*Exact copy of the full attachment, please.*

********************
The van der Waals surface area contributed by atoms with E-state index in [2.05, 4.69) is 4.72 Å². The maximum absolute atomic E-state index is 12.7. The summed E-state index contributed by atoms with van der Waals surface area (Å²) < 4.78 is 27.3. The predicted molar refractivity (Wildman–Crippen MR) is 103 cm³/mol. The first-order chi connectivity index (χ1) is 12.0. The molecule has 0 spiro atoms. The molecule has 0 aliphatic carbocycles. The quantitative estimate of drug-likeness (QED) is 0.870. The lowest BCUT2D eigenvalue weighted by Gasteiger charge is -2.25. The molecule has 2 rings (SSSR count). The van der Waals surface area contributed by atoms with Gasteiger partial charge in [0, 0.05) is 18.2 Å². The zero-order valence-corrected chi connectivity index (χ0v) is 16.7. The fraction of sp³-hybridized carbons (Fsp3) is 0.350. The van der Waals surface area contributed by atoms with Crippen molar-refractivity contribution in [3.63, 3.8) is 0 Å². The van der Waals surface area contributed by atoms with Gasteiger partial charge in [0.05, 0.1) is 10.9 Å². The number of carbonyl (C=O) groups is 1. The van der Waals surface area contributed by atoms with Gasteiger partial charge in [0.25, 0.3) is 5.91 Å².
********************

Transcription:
The van der Waals surface area contributed by atoms with E-state index in [2.05, 4.69) is 4.72 Å². The maximum absolute atomic E-state index is 12.7. The summed E-state index contributed by atoms with van der Waals surface area (Å²) < 4.78 is 27.3. The predicted molar refractivity (Wildman–Crippen MR) is 103 cm³/mol. The first-order chi connectivity index (χ1) is 12.0. The molecule has 0 spiro atoms. The molecule has 0 aliphatic carbocycles. The quantitative estimate of drug-likeness (QED) is 0.870. The lowest BCUT2D eigenvalue weighted by Gasteiger charge is -2.25. The molecule has 2 rings (SSSR count). The van der Waals surface area contributed by atoms with Gasteiger partial charge in [0, 0.05) is 18.2 Å². The zero-order valence-corrected chi connectivity index (χ0v) is 16.7. The fraction of sp³-hybridized carbons (Fsp3) is 0.350. The van der Waals surface area contributed by atoms with Crippen molar-refractivity contribution in [3.63, 3.8) is 0 Å². The van der Waals surface area contributed by atoms with Gasteiger partial charge in [0.05, 0.1) is 10.9 Å². The number of carbonyl (C=O) groups is 1. The van der Waals surface area contributed by atoms with Gasteiger partial charge in [0.25, 0.3) is 5.91 Å².